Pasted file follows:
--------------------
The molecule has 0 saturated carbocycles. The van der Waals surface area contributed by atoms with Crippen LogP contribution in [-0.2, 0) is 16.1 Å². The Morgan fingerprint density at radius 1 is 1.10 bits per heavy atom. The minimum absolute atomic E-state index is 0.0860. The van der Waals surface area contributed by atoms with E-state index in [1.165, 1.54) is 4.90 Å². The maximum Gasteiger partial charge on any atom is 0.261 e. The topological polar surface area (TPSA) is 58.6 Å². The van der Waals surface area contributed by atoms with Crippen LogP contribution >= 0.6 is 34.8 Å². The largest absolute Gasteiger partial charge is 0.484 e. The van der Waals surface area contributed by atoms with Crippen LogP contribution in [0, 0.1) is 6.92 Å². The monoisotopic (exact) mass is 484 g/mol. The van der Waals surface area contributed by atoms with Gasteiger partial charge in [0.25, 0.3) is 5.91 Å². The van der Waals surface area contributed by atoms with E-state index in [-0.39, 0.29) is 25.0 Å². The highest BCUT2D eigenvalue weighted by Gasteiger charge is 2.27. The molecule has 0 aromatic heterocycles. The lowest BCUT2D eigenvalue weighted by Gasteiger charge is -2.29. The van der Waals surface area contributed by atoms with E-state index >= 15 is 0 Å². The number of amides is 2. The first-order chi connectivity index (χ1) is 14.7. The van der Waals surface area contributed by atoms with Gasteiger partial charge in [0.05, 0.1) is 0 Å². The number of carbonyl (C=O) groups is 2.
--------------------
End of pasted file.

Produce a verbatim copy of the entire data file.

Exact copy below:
The molecule has 0 saturated carbocycles. The van der Waals surface area contributed by atoms with Crippen LogP contribution in [-0.2, 0) is 16.1 Å². The Morgan fingerprint density at radius 1 is 1.10 bits per heavy atom. The minimum absolute atomic E-state index is 0.0860. The van der Waals surface area contributed by atoms with E-state index in [1.165, 1.54) is 4.90 Å². The maximum Gasteiger partial charge on any atom is 0.261 e. The topological polar surface area (TPSA) is 58.6 Å². The van der Waals surface area contributed by atoms with Crippen LogP contribution >= 0.6 is 34.8 Å². The largest absolute Gasteiger partial charge is 0.484 e. The van der Waals surface area contributed by atoms with Crippen LogP contribution in [0, 0.1) is 6.92 Å². The monoisotopic (exact) mass is 484 g/mol. The van der Waals surface area contributed by atoms with Gasteiger partial charge in [0.25, 0.3) is 5.91 Å². The van der Waals surface area contributed by atoms with E-state index in [-0.39, 0.29) is 25.0 Å². The highest BCUT2D eigenvalue weighted by Gasteiger charge is 2.27. The molecule has 0 aromatic heterocycles. The lowest BCUT2D eigenvalue weighted by Gasteiger charge is -2.29. The van der Waals surface area contributed by atoms with E-state index >= 15 is 0 Å². The number of amides is 2. The first-order chi connectivity index (χ1) is 14.7. The van der Waals surface area contributed by atoms with Gasteiger partial charge in [0.05, 0.1) is 0 Å². The number of carbonyl (C=O) groups is 2.